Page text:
Momentum Into Nothingness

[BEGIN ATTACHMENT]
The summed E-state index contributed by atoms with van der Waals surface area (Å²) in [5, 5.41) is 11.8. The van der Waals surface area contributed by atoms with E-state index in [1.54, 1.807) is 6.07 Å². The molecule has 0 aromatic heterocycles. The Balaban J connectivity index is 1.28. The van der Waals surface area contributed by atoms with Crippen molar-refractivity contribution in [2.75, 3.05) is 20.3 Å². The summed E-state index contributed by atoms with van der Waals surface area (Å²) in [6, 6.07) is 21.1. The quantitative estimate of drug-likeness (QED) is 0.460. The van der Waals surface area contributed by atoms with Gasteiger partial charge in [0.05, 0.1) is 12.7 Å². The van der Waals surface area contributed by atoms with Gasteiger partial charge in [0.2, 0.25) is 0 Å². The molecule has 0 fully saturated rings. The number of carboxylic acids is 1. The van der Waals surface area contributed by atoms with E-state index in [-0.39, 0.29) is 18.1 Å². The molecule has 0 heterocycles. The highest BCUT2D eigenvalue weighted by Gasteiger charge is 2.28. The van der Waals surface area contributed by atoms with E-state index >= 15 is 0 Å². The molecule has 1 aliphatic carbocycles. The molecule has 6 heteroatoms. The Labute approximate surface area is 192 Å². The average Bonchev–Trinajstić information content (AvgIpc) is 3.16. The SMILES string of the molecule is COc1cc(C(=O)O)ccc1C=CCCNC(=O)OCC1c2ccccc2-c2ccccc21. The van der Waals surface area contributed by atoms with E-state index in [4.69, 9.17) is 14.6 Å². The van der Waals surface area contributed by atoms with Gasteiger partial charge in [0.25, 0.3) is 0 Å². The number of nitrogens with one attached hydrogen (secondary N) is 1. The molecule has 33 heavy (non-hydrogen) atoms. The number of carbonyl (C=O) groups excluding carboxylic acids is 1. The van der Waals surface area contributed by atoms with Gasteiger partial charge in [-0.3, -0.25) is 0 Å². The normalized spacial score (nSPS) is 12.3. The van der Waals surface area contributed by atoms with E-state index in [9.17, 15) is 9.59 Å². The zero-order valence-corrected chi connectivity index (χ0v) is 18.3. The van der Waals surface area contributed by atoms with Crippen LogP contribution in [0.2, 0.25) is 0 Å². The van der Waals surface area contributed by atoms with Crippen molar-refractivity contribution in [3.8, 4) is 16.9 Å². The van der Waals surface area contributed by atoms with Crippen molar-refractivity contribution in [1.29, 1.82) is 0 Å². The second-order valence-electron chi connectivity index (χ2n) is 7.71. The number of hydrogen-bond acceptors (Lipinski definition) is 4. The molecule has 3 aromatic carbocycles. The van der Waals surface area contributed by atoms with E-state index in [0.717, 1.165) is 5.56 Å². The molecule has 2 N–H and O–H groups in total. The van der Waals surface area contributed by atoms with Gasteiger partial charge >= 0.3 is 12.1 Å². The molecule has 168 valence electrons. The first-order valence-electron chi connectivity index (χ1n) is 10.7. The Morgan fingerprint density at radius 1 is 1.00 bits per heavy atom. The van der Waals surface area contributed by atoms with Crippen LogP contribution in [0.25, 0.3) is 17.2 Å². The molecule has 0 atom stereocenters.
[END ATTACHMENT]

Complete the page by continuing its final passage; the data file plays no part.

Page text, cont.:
Stop by Fear Momentum Into Nothingness Tequa Productions (2005) Review by Bill Binkelman In the letter which accompanied this release from the ambient-jazz consortium, Stop by Fear, guitarist/band leader L.A. Jenkins wrote "...our music is a quintessential marriage of new music and the avant-garde. The group's combination of classical, new age, jazz, and urban hip-hop has created a powerful fusion. SBF composes music that sounds complex yet is easily assimilated by the listener. Polytonal chords, complex rhythms, pure energy and subliminal sounds create our distinctive musical sound." I couldn't put it better myself, so why bother to try? Momentum Into Nothingness is a brave excursion into what may be uncharted waters for most ambient fans, but will be less strange to (and probably resonate better with) progressive fusion and experimental jazz fans. Besides Jenkins on guitar, the group also features Phil Maneri on bass, Scott Shepard, Ben Neal and "Los" on drums, Martin Ripple on trumpet, and Steve Willis on e.w.i (electric wind instrument). It took me three playings of the CD before I started getting plugged in to what these guys are putting out there, but when I did catch the wave, I enjoyed the ride a lot! I now get where Jenkins refers to the music as "ambient jazz" because the music can have that ambient feel to it, such as on the opening "Look Out" (although the presence of trap kit drums - not drum programming - may cause some ambient devotees to wrinkle their noses) with the lyrical e.w.i. weaving a mysterious melody and counterpointed by the drums, thumping bass, and Jenkins' guitar refrains. The second track, "Unknown Man" is a better "sample" of what the rest of the album holds which is less ambient and more like progressive jazz to my ears. Mild bursts of cacophony, albeit so restrained and listenable that I feel bad labeling it that, draw the listener in at the outset. Stick around as Jenkins' solos and Ben Neal pounds those skins with arrhythmic fire and fury. "Smyle 'M' Smyle" starts off with funky (with a capital F) drum rhythms and scorching muted trumpet peals and, of course, that hooked me right away. I can't get enough of that late night back alley struttin' vibe. While Jenkins contributes some background electric guitar textures, this is really a showcase for Ripple's trumpet and Shepard's drums, and they both got what it takes. An aspect of Momentum Into Nothingness that I especially appreciated was the brevity of the tracks. There are ten all total and most are in the four to seven minute range (and the longest is only seven and half minutes long). This is crucial, as far as I'm concerned, to the appeal of this recording, since the casual fan would get bored to death by ten minute long solos or endless nonsensical noodling. Despite the experimental and free-wheeling nature of the music on the CD, I consider Stop by Fear a very tight band. Everyone takes their turns in the spotlight but no one dominates and everyone involved knows the difference between showboating and merely displaying one's chops. Smart move, that! I don't know as I can list my favorite tracks or ones that work better than others, because frankly I like the whole album and usually played it all the way through each time. "Drink the Long Though" is mellow and sultry at the same time, propelled for most of the track by only impressionistic jazz guitar soloing and kinetic cymbal work. The final movement (this is the longest track, by the way) throws all that out the window as stinging leads erupt with passion and the rest of the drum kit comes a thundering in like a stampede of horses. Some cuts are fairly experimental, such as the short closing "Dog Time" so be prepared for the unexpected, although I've heard a lot more bizarre releases, so I sure didn't get scared away by anything on this CD. In fact, since I seldom "typically" hear anything this adventurous and unconventional (meaning as an ambient and new age reviewer), I got quite the kick from it. I also loved hearing all those real drums (the CD's production and engineering are solid!). If you're up for something outside the normal Wind and Wire spectrum, and you enjoy modern jazz in particular, I recommend Momentum Into Nothingness.